Treatment of small bowel fistulae in the open abdomen


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Treatment of small bowel fistulae in the open abdomen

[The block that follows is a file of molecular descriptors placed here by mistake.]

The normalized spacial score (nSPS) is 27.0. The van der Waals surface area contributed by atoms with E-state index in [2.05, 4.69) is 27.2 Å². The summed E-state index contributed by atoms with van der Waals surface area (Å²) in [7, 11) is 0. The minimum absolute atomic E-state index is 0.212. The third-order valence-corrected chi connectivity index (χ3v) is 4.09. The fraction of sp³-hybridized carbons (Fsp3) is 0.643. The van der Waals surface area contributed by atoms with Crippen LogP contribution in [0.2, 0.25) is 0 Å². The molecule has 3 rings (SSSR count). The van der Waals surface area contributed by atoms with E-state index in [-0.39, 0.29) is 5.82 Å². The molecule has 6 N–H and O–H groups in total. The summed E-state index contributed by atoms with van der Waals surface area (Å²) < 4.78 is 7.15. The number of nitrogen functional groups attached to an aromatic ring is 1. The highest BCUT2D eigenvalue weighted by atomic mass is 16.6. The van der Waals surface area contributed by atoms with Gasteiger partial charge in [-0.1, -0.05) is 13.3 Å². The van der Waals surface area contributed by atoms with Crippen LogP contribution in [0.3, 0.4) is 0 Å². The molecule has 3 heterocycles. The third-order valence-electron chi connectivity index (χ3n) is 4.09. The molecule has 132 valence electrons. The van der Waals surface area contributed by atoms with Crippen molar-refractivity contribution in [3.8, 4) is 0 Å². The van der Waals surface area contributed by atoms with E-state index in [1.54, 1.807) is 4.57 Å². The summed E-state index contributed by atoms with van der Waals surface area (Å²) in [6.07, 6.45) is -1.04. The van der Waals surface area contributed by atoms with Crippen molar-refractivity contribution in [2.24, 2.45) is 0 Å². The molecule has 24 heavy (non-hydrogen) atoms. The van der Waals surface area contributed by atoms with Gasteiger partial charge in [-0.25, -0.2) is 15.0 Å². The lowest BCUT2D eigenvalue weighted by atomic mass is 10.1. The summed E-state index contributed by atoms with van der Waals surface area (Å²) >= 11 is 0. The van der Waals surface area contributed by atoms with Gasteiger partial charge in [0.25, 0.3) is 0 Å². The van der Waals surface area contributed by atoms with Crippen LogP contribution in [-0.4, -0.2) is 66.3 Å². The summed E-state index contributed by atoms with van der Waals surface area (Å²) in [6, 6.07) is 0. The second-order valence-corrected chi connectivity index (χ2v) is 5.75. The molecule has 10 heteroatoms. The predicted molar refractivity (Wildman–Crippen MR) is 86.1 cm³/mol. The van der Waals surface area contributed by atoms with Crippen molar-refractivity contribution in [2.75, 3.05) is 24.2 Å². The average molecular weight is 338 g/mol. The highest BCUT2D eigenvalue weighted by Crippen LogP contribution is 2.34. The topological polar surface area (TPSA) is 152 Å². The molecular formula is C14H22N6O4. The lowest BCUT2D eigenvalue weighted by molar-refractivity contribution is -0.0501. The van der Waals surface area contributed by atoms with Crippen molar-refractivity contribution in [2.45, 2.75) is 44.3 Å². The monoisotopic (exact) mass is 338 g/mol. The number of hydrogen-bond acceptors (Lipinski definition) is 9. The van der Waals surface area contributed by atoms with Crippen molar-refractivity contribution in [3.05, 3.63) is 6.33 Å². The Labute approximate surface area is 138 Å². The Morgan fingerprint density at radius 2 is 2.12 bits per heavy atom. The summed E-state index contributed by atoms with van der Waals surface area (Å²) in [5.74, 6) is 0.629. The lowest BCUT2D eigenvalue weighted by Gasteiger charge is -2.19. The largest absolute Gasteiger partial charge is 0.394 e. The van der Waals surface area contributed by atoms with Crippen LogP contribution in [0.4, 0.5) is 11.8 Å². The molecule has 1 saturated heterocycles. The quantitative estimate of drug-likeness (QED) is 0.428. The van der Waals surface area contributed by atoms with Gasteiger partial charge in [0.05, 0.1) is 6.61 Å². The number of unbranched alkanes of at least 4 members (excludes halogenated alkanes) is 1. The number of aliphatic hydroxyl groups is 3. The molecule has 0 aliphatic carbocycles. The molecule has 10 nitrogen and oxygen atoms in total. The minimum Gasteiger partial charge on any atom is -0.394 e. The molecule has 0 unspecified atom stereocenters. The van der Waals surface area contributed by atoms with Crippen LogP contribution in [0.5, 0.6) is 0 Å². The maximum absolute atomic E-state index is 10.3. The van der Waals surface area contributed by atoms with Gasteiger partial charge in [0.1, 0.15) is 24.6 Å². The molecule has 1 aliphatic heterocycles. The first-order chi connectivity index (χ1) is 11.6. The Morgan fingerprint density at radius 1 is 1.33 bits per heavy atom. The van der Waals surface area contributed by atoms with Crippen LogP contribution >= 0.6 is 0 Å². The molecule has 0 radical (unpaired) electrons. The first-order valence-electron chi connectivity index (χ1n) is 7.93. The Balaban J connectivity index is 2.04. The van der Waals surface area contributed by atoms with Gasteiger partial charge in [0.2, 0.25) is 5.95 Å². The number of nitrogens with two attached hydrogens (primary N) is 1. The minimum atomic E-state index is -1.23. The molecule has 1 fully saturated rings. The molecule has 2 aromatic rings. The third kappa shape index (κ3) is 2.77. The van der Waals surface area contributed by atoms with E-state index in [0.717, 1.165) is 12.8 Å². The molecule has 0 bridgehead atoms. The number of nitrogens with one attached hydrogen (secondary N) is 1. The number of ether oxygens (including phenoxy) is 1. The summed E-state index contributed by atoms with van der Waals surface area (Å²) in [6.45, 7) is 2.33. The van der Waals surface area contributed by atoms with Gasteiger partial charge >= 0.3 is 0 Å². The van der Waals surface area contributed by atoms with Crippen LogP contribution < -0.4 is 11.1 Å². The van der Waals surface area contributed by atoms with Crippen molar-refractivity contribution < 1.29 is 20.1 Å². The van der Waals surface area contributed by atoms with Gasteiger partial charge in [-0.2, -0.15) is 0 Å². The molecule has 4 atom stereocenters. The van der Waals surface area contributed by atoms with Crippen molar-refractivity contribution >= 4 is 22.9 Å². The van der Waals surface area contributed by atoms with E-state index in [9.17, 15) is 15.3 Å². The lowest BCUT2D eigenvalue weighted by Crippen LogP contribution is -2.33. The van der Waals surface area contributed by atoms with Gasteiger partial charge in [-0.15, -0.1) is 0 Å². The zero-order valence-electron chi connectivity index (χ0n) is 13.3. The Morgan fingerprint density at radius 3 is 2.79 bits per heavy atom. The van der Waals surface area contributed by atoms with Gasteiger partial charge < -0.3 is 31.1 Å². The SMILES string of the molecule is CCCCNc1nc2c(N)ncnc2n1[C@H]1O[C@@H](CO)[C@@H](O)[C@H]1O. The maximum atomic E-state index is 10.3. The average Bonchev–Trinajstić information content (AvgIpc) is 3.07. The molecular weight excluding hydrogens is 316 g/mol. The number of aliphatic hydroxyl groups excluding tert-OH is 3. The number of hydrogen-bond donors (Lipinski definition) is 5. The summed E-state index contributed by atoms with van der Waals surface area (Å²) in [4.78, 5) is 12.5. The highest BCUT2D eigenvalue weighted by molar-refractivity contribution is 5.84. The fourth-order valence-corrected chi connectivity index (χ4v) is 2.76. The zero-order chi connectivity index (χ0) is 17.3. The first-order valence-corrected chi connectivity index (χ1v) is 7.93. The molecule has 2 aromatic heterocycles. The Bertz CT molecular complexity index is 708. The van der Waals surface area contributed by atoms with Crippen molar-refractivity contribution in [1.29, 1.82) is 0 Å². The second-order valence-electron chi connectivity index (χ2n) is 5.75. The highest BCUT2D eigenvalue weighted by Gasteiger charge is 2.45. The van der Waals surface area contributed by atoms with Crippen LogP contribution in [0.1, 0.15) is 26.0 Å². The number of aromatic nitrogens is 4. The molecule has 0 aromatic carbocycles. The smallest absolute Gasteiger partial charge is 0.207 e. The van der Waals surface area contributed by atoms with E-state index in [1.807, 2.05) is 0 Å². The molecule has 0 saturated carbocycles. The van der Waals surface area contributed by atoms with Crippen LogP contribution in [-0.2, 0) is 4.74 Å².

1. 1. The American Journal of Surgery (2011) 202, e20 – e24Clinical ImagesTreatment of small-bowel fistulae in the open abdomenwith topical negative-pressure therapyMathieu D’Hondt, M.D.a,b,*, Dirk Devriendt, M.D.a, Frank Van Rooy, M.D.a,Franky Vansteenkiste, M.D.a, André D’Hoore, M.D., Ph.D.b,Freddy Penninckx, M.D., Ph.D.b, Marc Miserez, M.D., Department of Digestive Surgery, Groeninge Hospital, President Kennedylaan 4, 8500 Kortrijk, Belgium; bDepartment ofDigestive Surgery, University Hospitals Leuven, 3000 Leuven, Belgium KEYWORDS: Abstract Open abdomen; BACKGROUND: An open abdomen (OA) can result from surgical management of trauma, severe Enteroatmospheric peritonitis, abdominal compartment syndrome, and other abdominal emergencies. Enteroatmospheric fistula; fistulae (EAF) occur in 25% of patients with an OA and are associated with high mortality. Topical negative METHODS: We report our experience with topical negative pressure (TNP) therapy in the manage- pressure therapy; ment of EAF in an OA using the VAC (vacuum asisted closure) device (KCI Medical, San Antonio, VAC therapy TX). Nine patients with 17 EAF in an OA were treated with topical TNP therapy from January 2006 to January 2009. Surgery with enterectomy and abdominal closure was planned 6 to 10 weeks later. RESULTS: Three EAF closed spontaneously. The median time from the onset of fistulization to elective surgical management was 51 days. No additional fistulae occurred during VAC therapy. One patient with a short bowel died as a result of persistent leakage after surgery. CONCLUSIONS: Although previously considered a contraindication to TNP therapy, EAF can be managed successfully with TNP therapy. Surgical closure of EAFs is possible after several weeks. © 2011 Elsevier Inc. All rights reserved. There are several situations for open management of the complications including intestinal fistulization, giant herniaperitoneal cavity: abdominal compartment syndrome, trauma, formation, and wound infection.1,2severe secondary peritonitis, postoperative abdominal wound The formation of a small-bowel fistula in an open abdo-dehiscence, and major abdominal wall defects secondary to men (OA) is the most critical complication. These fistulaenecrotizing fasciitis or trauma. It effectively allows for damage have been called enteroatmospheric fistulae (EAF) becausecontrol and the abdomen can be re-evaluated, allowing for there is no overlying soft tissue.3– 6 This complication oc-prompt re-intervention when needed. However, when early curs in 25% of patients with a reported mortality rate ofclosure cannot be performed, it can be associated with serious 42%.7 If fistulae are associated with distal obstruction, ma- lignancy, Crohn’s disease, radiation enteropathy, or when This paper was presented at the 4th World Congress of Abdominal mucosa is protruding, spontaneous closure will not occur.Compartment Syndrome, 24 –27 June, 2009, Trinity College, Dublin, Ire- Up to 75% of other fistulae may heal, leaving another groupland and at the 10th European Congress of Trauma & Emergency Surgery, needing delayed repair and abdominal reconstruction.813–17 May, 2009 Antalya, Turkey. * Corresponding author. Tel.: ϩ3247814562; fax: ϩ32016344832. An OA complicated with EAF results in a complex E-mail address: wound with inflammation of the surrounding skin because Manuscript received January 5, 2010; revised manuscript June 30, 2010 of persistent soiling and chemical irritation by intestinal0002-9610/$ - see front matter © 2011 Elsevier Inc. All rights reserved.doi:10.1016/j.amjsurg.2010.06.025